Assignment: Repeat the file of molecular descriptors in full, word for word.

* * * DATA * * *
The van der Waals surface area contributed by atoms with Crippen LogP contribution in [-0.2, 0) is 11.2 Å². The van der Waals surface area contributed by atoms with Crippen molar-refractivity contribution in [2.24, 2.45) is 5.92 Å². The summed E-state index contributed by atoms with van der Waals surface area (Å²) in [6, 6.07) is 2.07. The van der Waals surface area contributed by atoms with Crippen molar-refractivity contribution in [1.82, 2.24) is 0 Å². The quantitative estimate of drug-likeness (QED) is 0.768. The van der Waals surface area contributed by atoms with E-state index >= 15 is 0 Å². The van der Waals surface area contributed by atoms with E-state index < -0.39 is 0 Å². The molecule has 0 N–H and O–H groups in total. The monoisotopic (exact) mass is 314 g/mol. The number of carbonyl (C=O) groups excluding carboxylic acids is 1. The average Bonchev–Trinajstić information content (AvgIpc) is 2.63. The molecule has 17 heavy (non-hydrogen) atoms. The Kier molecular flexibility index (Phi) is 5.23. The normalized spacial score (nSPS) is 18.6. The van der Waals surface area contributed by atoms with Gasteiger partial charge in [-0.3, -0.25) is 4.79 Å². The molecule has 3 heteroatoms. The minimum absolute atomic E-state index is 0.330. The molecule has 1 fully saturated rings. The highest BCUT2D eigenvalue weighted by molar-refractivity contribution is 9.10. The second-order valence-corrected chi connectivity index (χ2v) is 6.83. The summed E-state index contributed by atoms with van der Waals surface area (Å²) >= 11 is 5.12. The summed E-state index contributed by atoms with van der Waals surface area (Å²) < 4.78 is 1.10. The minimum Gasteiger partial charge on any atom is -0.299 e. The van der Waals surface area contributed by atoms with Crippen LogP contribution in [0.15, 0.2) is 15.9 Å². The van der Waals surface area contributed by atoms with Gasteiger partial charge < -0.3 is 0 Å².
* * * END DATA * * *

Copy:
The van der Waals surface area contributed by atoms with Crippen LogP contribution in [-0.2, 0) is 11.2 Å². The van der Waals surface area contributed by atoms with Crippen molar-refractivity contribution in [2.24, 2.45) is 5.92 Å². The summed E-state index contributed by atoms with van der Waals surface area (Å²) in [6, 6.07) is 2.07. The van der Waals surface area contributed by atoms with Crippen molar-refractivity contribution in [1.82, 2.24) is 0 Å². The quantitative estimate of drug-likeness (QED) is 0.768. The van der Waals surface area contributed by atoms with E-state index >= 15 is 0 Å². The van der Waals surface area contributed by atoms with E-state index < -0.39 is 0 Å². The molecule has 0 N–H and O–H groups in total. The monoisotopic (exact) mass is 314 g/mol. The number of carbonyl (C=O) groups excluding carboxylic acids is 1. The average Bonchev–Trinajstić information content (AvgIpc) is 2.63. The molecule has 17 heavy (non-hydrogen) atoms. The Kier molecular flexibility index (Phi) is 5.23. The normalized spacial score (nSPS) is 18.6. The van der Waals surface area contributed by atoms with Gasteiger partial charge in [-0.3, -0.25) is 4.79 Å². The molecule has 3 heteroatoms. The minimum absolute atomic E-state index is 0.330. The molecule has 1 fully saturated rings. The highest BCUT2D eigenvalue weighted by molar-refractivity contribution is 9.10. The second-order valence-corrected chi connectivity index (χ2v) is 6.83. The summed E-state index contributed by atoms with van der Waals surface area (Å²) >= 11 is 5.12. The summed E-state index contributed by atoms with van der Waals surface area (Å²) < 4.78 is 1.10. The minimum Gasteiger partial charge on any atom is -0.299 e. The van der Waals surface area contributed by atoms with Crippen LogP contribution in [0.15, 0.2) is 15.9 Å². The van der Waals surface area contributed by atoms with Gasteiger partial charge < -0.3 is 0 Å².